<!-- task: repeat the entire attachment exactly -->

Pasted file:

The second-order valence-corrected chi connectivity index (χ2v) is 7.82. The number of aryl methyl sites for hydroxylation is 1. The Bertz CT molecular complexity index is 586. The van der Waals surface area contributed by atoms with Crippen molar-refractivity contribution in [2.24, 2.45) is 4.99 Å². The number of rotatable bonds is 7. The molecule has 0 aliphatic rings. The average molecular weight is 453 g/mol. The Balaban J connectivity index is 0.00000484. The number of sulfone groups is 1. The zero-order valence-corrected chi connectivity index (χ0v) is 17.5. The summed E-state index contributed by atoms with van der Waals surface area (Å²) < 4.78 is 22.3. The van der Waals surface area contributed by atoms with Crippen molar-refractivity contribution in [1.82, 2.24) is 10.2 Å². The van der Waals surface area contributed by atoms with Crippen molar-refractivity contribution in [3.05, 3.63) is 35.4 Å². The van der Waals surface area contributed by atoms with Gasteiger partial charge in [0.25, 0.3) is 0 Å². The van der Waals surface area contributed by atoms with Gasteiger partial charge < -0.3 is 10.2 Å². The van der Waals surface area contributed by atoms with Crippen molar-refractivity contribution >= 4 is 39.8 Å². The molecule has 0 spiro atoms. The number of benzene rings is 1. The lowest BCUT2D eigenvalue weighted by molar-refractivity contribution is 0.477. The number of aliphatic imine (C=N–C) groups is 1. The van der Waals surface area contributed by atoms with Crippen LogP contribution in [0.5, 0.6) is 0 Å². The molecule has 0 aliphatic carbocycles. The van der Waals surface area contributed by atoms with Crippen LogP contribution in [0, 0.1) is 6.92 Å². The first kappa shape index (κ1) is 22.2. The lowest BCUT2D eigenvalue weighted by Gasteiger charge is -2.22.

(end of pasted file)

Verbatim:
The second-order valence-corrected chi connectivity index (χ2v) is 7.82. The number of aryl methyl sites for hydroxylation is 1. The Bertz CT molecular complexity index is 586. The van der Waals surface area contributed by atoms with Crippen molar-refractivity contribution in [2.24, 2.45) is 4.99 Å². The number of rotatable bonds is 7. The molecule has 0 aliphatic rings. The average molecular weight is 453 g/mol. The Balaban J connectivity index is 0.00000484. The number of sulfone groups is 1. The zero-order valence-corrected chi connectivity index (χ0v) is 17.5. The summed E-state index contributed by atoms with van der Waals surface area (Å²) < 4.78 is 22.3. The van der Waals surface area contributed by atoms with Crippen molar-refractivity contribution in [1.82, 2.24) is 10.2 Å². The van der Waals surface area contributed by atoms with Crippen molar-refractivity contribution in [3.05, 3.63) is 35.4 Å². The van der Waals surface area contributed by atoms with Gasteiger partial charge in [0.25, 0.3) is 0 Å². The van der Waals surface area contributed by atoms with Gasteiger partial charge < -0.3 is 10.2 Å². The van der Waals surface area contributed by atoms with Crippen molar-refractivity contribution >= 4 is 39.8 Å². The molecule has 0 spiro atoms. The number of benzene rings is 1. The lowest BCUT2D eigenvalue weighted by molar-refractivity contribution is 0.477. The number of aliphatic imine (C=N–C) groups is 1. The van der Waals surface area contributed by atoms with Crippen LogP contribution in [0.5, 0.6) is 0 Å². The molecule has 0 aliphatic carbocycles. The van der Waals surface area contributed by atoms with Crippen LogP contribution in [0, 0.1) is 6.92 Å². The first kappa shape index (κ1) is 22.2. The lowest BCUT2D eigenvalue weighted by Gasteiger charge is -2.22.